By R. Bleiker
This ebook offers one of many first systematic checks of aesthetic insights into international politics. It examines the character of aesthetic techniques and descriptions how they fluctuate from conventional research of politics. The booklet explores the aptitude and boundaries of aesthetics via a chain of case stories on language and poetics.
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16 Aesthetic approaches, by contrast, embark on a direct political encounter, for they engage the gap that inevitably opens up between a form of representation and the object it seeks to represent. Rather than constituting this gap as a threat to knowledge and political stability, as mimetic theories do or imply, aesthetic approaches accept its inevitability. Indeed, they recognise that the difference between represented and representation is the very location of politics. 17 Consider, by way of illustration, the similarities between the work of a painter and a social scientist.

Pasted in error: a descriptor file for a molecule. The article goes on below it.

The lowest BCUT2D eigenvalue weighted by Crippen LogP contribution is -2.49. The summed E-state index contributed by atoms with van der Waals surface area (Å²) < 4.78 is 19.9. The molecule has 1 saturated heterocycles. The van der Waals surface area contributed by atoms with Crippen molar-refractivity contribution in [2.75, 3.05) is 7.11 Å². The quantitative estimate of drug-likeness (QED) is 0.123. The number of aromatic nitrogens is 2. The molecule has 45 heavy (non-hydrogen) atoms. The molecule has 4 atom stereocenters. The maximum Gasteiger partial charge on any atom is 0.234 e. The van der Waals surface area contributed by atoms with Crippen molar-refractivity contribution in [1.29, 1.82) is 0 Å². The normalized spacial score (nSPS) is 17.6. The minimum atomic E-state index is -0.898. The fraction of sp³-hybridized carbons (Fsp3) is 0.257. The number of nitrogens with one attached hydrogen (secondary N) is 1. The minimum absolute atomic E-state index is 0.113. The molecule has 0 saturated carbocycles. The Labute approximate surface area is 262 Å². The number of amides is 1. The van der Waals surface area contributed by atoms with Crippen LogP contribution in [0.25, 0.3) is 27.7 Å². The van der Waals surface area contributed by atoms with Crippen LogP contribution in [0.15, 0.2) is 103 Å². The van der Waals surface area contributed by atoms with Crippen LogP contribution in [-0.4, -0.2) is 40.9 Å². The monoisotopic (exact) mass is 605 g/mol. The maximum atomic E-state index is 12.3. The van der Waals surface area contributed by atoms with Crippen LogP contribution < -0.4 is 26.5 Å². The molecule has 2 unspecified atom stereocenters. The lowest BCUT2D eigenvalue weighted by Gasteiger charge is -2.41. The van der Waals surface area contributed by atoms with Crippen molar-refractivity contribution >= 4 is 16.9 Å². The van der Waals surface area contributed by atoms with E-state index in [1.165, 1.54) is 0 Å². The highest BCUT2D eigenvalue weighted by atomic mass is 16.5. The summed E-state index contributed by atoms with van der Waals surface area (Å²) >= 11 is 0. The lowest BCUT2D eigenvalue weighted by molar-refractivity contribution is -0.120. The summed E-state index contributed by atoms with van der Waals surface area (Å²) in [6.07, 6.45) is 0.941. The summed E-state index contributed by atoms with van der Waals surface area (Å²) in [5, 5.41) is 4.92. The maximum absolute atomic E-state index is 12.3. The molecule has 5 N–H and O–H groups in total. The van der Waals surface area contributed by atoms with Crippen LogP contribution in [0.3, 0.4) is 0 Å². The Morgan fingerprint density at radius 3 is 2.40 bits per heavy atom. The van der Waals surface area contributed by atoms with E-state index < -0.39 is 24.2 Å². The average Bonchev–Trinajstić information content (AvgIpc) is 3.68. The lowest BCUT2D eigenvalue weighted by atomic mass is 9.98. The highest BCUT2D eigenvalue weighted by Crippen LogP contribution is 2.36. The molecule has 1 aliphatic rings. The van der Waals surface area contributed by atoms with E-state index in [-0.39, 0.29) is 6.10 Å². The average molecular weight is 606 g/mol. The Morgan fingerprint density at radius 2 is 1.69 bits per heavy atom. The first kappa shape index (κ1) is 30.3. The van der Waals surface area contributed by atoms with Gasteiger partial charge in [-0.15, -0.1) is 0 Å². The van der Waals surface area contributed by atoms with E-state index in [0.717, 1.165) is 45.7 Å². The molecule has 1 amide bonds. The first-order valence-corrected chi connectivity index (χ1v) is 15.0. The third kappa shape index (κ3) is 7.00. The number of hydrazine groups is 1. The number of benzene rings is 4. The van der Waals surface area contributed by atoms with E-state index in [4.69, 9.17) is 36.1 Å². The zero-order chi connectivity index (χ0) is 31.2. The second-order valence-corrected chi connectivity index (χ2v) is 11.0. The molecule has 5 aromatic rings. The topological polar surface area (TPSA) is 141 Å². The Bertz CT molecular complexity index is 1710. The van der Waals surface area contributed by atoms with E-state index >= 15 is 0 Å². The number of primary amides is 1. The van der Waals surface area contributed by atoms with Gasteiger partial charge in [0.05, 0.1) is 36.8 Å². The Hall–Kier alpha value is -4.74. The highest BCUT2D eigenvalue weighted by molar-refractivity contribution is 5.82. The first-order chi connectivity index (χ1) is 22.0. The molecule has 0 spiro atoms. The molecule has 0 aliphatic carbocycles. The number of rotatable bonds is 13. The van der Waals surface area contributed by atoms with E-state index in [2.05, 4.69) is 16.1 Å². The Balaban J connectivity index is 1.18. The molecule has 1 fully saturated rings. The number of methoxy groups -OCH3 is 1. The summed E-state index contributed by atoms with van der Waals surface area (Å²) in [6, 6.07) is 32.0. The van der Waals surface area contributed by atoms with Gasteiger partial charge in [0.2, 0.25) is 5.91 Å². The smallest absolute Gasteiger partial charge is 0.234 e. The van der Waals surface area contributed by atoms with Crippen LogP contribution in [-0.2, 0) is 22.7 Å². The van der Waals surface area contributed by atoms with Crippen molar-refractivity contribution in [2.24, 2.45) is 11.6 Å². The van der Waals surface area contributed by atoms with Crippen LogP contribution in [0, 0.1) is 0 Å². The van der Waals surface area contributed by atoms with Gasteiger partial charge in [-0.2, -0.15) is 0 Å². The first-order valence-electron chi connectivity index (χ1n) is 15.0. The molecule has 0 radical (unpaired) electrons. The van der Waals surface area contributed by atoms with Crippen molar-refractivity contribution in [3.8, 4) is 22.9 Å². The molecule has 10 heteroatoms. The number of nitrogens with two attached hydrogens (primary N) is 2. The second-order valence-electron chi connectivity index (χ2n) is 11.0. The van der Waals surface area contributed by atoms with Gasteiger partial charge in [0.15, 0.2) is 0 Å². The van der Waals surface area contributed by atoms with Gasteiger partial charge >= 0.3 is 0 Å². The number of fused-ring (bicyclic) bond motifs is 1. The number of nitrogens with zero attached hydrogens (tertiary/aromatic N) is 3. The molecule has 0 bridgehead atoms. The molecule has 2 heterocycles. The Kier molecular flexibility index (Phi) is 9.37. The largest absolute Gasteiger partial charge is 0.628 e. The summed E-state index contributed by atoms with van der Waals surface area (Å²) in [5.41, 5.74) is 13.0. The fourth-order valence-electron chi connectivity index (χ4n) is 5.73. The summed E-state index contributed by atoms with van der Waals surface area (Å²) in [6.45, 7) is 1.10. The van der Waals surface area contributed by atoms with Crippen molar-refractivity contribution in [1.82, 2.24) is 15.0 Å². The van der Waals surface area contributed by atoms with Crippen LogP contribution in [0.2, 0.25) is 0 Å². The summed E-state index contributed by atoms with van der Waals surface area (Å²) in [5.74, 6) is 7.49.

Knowledge that is communicated through artistic, philosophical and historical insights cannot always be verified, as Gadamer stresses, by methodological means proper to science. 55 It produces what can be called an ‘excess’ experience – that is, an experience, sensuous at times, which cannot be apprehended or codified by non-aesthetic forms of knowledge. 56 And this is why aesthetic truth claims need to be validated by means other than empirical evidence and scientific falsification procedures.
39 Irony draws attention to the fact that representation is an inevitably political issue, that there is always a gap between what is observed and how this observation is represented in and through language. 40 Some of these tensions between the mimetic and the aesthetic have insinuated themselves into prevalent international relations scholarship. Kenneth Waltz, in one of his relatively frequent escapes from mimetic conventions, stresses that theories result from a process of abstraction and are thus distinct from the realities they seek to explain.